The Finals Push: Dealing with Your Stress

04/05/2012 § 10 Comments

Stress Reduction

by Eamon Curry under Creative Commons via Flickr.

Do you feel that buzz in the air? Or maybe you can actually feel the vibrations under your skin and drumming in your ears. You might even be thinking “I don’t have time to read Hack Library School right now!” It isn’t just the caffeine you’ve been living on. If you’re like a number of our fellow LIS students, professionals, and hackers what you’re surely feeling right now is STRESS.

Even if you are done with your own finals, if you’re working in a library or around any type of student population, by osmosis you are picking up on the stress hormones of those around you. Patience is hard to come by. Deadlines feel like do-or-die. Your brain feels like it is careening around the blackness on the back of a TRON bike.

Breathe, friend, and let’s talk stress management.

First, you’re doing one of the best things for you right now: discovering what you can do for self care. There are tons of resources out there for dealing with stress — but likely you are too strapped for time to find them right now (or hearing “finding aide” or “keyword search” makes you want to scream a little). I therefore offer some hacks and tips I’ve picked up along the way:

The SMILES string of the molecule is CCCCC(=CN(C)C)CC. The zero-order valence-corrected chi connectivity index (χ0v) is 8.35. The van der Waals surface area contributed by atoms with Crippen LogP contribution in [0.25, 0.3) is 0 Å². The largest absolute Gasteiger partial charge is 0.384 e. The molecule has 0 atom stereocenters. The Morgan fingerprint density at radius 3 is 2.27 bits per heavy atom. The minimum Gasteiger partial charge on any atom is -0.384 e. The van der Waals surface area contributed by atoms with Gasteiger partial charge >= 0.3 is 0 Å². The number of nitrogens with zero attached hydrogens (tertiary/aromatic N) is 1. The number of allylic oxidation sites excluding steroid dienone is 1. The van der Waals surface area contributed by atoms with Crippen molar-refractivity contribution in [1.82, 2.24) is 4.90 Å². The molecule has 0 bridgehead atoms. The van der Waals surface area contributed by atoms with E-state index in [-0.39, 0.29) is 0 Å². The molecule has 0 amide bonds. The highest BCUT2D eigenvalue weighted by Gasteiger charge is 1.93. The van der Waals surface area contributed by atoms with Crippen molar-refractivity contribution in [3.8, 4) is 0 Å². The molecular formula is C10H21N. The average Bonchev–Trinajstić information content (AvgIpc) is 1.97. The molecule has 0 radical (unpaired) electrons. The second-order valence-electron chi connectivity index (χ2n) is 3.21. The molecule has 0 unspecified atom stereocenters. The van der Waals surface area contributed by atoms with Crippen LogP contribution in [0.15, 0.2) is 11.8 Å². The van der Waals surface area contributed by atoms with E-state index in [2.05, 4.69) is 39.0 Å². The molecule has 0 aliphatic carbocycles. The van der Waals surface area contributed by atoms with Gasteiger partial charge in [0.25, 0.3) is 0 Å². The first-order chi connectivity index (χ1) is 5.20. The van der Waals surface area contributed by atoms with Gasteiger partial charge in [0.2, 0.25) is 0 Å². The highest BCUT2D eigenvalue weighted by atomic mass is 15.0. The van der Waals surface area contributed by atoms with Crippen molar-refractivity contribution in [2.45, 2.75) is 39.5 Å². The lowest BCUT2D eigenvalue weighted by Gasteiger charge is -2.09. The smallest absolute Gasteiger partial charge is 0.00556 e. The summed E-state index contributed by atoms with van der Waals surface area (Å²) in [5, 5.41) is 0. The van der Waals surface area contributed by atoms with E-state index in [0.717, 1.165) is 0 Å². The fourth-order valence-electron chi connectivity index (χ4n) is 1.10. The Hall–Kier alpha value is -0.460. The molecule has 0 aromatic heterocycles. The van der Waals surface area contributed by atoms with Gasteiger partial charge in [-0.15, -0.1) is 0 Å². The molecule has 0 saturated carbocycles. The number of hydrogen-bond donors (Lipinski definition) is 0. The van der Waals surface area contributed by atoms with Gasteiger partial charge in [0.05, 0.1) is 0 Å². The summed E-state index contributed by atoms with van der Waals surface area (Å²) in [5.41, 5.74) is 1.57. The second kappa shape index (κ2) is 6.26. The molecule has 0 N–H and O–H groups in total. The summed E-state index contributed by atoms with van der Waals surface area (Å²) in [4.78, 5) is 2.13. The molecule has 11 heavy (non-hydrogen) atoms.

• Breathe. Seriously this is the best tip I can offer. In fact, stand up from your computer or put down your portable device right now and take 10 deep breaths. Close your eyes and ease your shoulders down. Stare at the back of your eyelids. Breathe in through your nose and out through your mouth 10 times. Repeat once an hour or as needed.
  • Make a list. The big, scary, undefined is a Goliath on steroids. If you break your tasks down, write them down, stick deadlines on them, they become littler gremlins. The list also helps you prioritize and see if there are demands on your time that you might be able to release or slide. I did this with this very post, as I was scheduled for last week and knew I just couldn’t get it done. What a difference a few days can make! The list also lets you see there is some end in sight.
  • Reach out to your Professors or others to ask for help. If that major project or term paper is just not coming together and completely overwhelming you, send an email to your professor and let them know. Offer to show proof of work and ask (politely) for an extension. Or offer to turn in the assignment as it is at the deadline but ask if you can work on it for an extra few days or discuss it’s failings to make corrections in the hopes of improving your grade. The point of this schooling after all is to teach us to be professionals. Just as you could and should be upfront with a boss about a need for an extension to make a work product better, so too could you do the same with coursework. It never hurts to ask.